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CHM 111 Exam 1 Studyguide

by: Pooja P.

CHM 111 Exam 1 Studyguide CHM 111

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These notes cover what's going to be on your next exam.
General Chemistry 1
Dr. Vanessa dos Reis Falcao
Study Guide
Chemistry, atoms, bonds, Molecular, formula, mass, ions, Isotpes, Molecules, Naming Covalent Compounds, functional groups
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This 9 page Study Guide was uploaded by Pooja P. on Wednesday September 21, 2016. The Study Guide belongs to CHM 111 at University of Miami taught by Dr. Vanessa dos Reis Falcao in Fall 2016. Since its upload, it has received 174 views. For similar materials see General Chemistry 1 in Chemistry at University of Miami.


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Date Created: 09/21/16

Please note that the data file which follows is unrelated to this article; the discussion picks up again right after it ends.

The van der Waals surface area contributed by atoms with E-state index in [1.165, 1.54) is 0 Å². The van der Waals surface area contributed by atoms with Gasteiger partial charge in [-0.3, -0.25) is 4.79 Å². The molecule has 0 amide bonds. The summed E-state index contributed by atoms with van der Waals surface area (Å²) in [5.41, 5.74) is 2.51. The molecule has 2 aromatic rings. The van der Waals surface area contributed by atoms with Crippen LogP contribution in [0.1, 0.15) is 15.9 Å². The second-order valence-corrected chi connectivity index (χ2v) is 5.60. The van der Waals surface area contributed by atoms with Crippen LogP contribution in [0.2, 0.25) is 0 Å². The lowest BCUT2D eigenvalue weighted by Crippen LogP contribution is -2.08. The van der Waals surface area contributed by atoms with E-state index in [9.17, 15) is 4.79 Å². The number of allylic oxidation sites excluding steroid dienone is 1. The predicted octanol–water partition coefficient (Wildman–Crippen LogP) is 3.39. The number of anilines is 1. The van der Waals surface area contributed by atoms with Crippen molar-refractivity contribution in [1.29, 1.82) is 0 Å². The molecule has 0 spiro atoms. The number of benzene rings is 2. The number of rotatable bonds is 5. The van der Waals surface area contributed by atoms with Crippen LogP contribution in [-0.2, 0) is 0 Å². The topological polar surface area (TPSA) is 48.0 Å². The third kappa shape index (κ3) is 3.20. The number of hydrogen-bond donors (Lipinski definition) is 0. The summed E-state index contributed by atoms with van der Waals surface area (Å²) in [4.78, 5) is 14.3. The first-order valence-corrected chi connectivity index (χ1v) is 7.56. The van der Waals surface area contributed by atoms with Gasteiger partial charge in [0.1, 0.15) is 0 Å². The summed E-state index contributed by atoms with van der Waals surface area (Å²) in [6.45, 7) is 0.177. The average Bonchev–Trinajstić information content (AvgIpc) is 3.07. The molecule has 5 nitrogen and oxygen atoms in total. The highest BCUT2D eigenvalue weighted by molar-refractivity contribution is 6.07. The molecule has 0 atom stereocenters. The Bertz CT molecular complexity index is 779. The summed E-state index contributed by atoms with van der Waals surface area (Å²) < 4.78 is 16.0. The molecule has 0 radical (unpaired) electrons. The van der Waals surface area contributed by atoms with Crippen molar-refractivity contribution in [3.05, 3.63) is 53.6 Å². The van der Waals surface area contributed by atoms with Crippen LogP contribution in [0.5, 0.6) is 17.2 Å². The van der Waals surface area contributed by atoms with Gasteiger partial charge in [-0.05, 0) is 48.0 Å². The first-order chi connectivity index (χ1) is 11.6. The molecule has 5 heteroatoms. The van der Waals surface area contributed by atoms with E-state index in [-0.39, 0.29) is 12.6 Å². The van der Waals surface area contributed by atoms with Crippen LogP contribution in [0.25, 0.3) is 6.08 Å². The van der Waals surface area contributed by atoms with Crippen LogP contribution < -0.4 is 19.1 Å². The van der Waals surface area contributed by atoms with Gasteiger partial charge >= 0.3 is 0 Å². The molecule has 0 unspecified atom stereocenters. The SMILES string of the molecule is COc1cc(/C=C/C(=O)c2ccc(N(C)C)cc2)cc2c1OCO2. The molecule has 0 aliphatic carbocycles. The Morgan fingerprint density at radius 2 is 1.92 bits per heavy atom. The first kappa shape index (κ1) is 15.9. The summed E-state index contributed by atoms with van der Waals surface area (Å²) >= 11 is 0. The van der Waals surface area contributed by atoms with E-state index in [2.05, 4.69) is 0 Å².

CHM 111­ EXAM 1 STUDYGUIDE Chapter 1­Matter, Measurement, and Problem Solving Atoms and Compounds  The way matter behaves is determined by the atoms and molecules that make it up  Atoms are the submicroscopic particles that make up the fundamental building blocks of  matter  Compounds are made from 2 or more atoms bonded together The Scientific Approach to Knowledge   The Scientific Method  Process for understanding nature by observation and experimentation  Includes… o   Observation  Also known as data  Descriptions about the characteristics or behavior of nature  Help to formulate hypothesis o   Formulation of hypothesis  A hypothesis is an interpretation or explanation of the observations o   Experimentation  Experimentation may support a hypothesis or prove it wrong. o   Formulation of laws and theories  Well established hypotheses may form a scientific theory  Scientific Law: statement that summarizes past observations and  predicts future ones…allows you to predict future observations  The Classification of Matter  Matter is anything that occupies space and has mass   Solid: atoms are packed close together; fixed volume and rigid shape  Crystalline: atoms arranged in a pattern  Amorphous: atoms do not have any arranged order  Liquid: atoms are packed closely, but are free to move relative to each other; have a fixed volume, but not a fixed shape  Gas: atoms are free to move relative to one another; compressible  Pure Substance: made up of only one component and its competition is invariant  Mixture: composed of 2+ components in proportions that can vary  Heterogeneous  Homogenous   Separating Mixtures: o Decanting o Filtration o Distillation Physical and Chemical Properties  Physical: doesn’t change composition   Odor  Chemical: changes   Taste composition  Color  Flammability  Corrosiveness  Appearance  Acidity  Melting Point  Boiling Point  Density Energy: A Fundamental Part of Physical and Chemical Change  Energy: the capacity to do work  Kinetic energy  Potential energy  Thermal energy  Law of Conservation of Energy: energy is always conserved in a physical or  chemical change; it is neither created nor destroyed  Work: the action of a force through distance  Energy = work = force × distance The Units of Measurement  Mass: a measure of the quantity of matter within it  Weight: a measure of the gravitational pull on its matter   Temperature:  Kelvin= °C+273.15  °Celsius=(°F­32)/1.8     Significant Figures Precision and Accuracy  Accuracy: how close the measured value is to the actual value  Precision: how close a series of measurements are to one another or how  reproducible they are  Random Error: an error that has the equal probability of being too high or too low  Systematic Error: error that is too high or too low  Chapter 2: Atoms and Elements Dalton’s Atomic Theory  Atoms…  …are tiny particles of matter  …of an element are similar to each other and are different from other  elements  …of 2+ different elements combine to form compounds  …are rearranged to form new combinations in a chemical reaction Atoms   Electrons: negatively charged particle in an atom; orbits nucleus; very low mass  Protons: positively charged particle in the nucleus of atoms; equal to the # of  electrons in an atom  Neutrons: neutrally charged particles in the nucleus in an atom; slightly larger than  protons  Bohr model: electrons travel in discrete orbits about the nucleus Elements / Periodic Table  The # of protons = # of electrons = an element’s atomic # = defines an element  Isotopes: Varied # of neutrons (ex. Ne­20…Ne­21…Ne­22)  Ions: losing or gaining electrons   Cations: positively charged ions; losing electron(s)  Anions: negatively charged ions; gaining electron(s)  Atomic Mass: average mass of an elements atoms  Metals  Good conductors of heat & electricity  Malleable (can be turned into flat sheets)  Ductile (drawn into wires)  Shiny  Tend to lose electrons     Nonmetals   17 nonmetals o 5 solids at room temp. (C, P, S, Se & I) o 1 liquid at room temp. (Br)  o 11 gases at room temp. (H, He, N, O, F, Ne, Cl, Ar, Kr, Xe, & Rn)  Poor conductors or heat & electricity  Not ductile nor malleable  Gain electrons   Metalloids  (semimetals)  Have mixed properties   Semiconductors   Noble Gas  Group 8A elements  Mostly unreactive  Halogens  Group 7A  Very reactive nonmetals  Found in nature as salt  Alkali  Group 1A elements  Reactive metals  Alkaline Earth Metals  Group 2A  Fairly reactive Molar Mass  1 mole = 6.02214 × 10  particles (Avogadro’s number)  Chapter 3: Molecules, Compounds, and Chemical Equations Chemical Bonds  Ionic­ b/w metals and nonmetals; transfer of electrons  Covalent­ b/w 2+ nonmetals; sharing of electrons  Chemical Formulas  Empirical Formula: relative # of atoms of each element in a compound  (ex. For C H , the empirical formula is CH ) 4 8 2  Molecular Formula: the actual # of atoms of each element in a compound  Structural Formula: figure that shows how atoms are connected and bonded to  each other; lines are used to represent covalent bonds Polyatomic Ions  Ions that are themselves composed of a group of covalently bonded atoms w/ an  overall charge Naming Ionic Compounds Type 1:  (ex. KClpotassium chloride) Type 2:   Contains a metal w/ a charge that can differ in different compounds   (ex.) FeSO 4ere iron is +2 cation (Fe ) 2+ 3+          2Fe (4 3)  Here iron is +3 cation (Fe ) Oxyanions: anions containing oxygen and another element   If there are two ions in the series,  o the one with more oxygen atoms has the ending ­ate o the one with fewer has the ending ­ite.  If there are more than two ions in the series then the prefixes hypo­, meaning less than, and per­, meaning more than, are used. ClO hypochlorite            BrO hypobromite – – ClO 2hlorite BrO 2 bromite ClO 3hlorate BrO 3– bromate – – ClO 4erchlorate           B4O perbromate Hydrated Ionic Compounds: ionic compounds with a specific # of water molecules   Common hydrate prefixes o hemi = ½ o mono = 1 (Ex.) CoCl 2 6H O2 cobalt(II)chloride hexahydrate o di = 2 o tri = 3 o tetra = 4 o penta = 5 o hexa = 6 o hepta = 7 o octa = 8 Molecular Compounds Formula Mass Practice Problems: 1. Ibuprofen has the following mass percent composition: C 75.69%, H 8.80%, O 15.51%. What is the empirical formula of ibuprofen?                                                                               13  18 2              Answer: C H 0 2. Determine the mass of oxygen in a 7.2 g sample of Al (SO ) 2 4 3                                                                                                    Answer: 4.0 g Oxygen 3. Butane (C H 4 i10the liquid fuel in lighters. How many grams of carbon are present  within a lighter containing 7.25 mL of butane? (The density of liquid butane is 0.601  g/mL.)                                                                                      Answer: 3.60 g Carbon  4. A compound with the percent composition shown next has a molar mass of 60.10 g/mol. Determine its molecular formula. C, 39.97%             Answer: C H2N 8 2 H, 13.41% N, 46.62% Combustion Analysis  analyzing compounds by burning a known mass of compound and weighing the  amounts of product made Organic Compounds  compounds from living things  easily decomposed  cannot be made in the lab  Carbon Bonding: o Carbon can form 4 covalent bonds o Can form limitless chains (straight and branched) and rings o Hydrocarbons: organic compounds that only contain carbon and hydrogen (ex. Oil, gasoline, natural gas)  Single bonds: alkanes  Double or triple bonds: alkenes and alkynes, respectively   Functional Hydrocarbons: has a functional group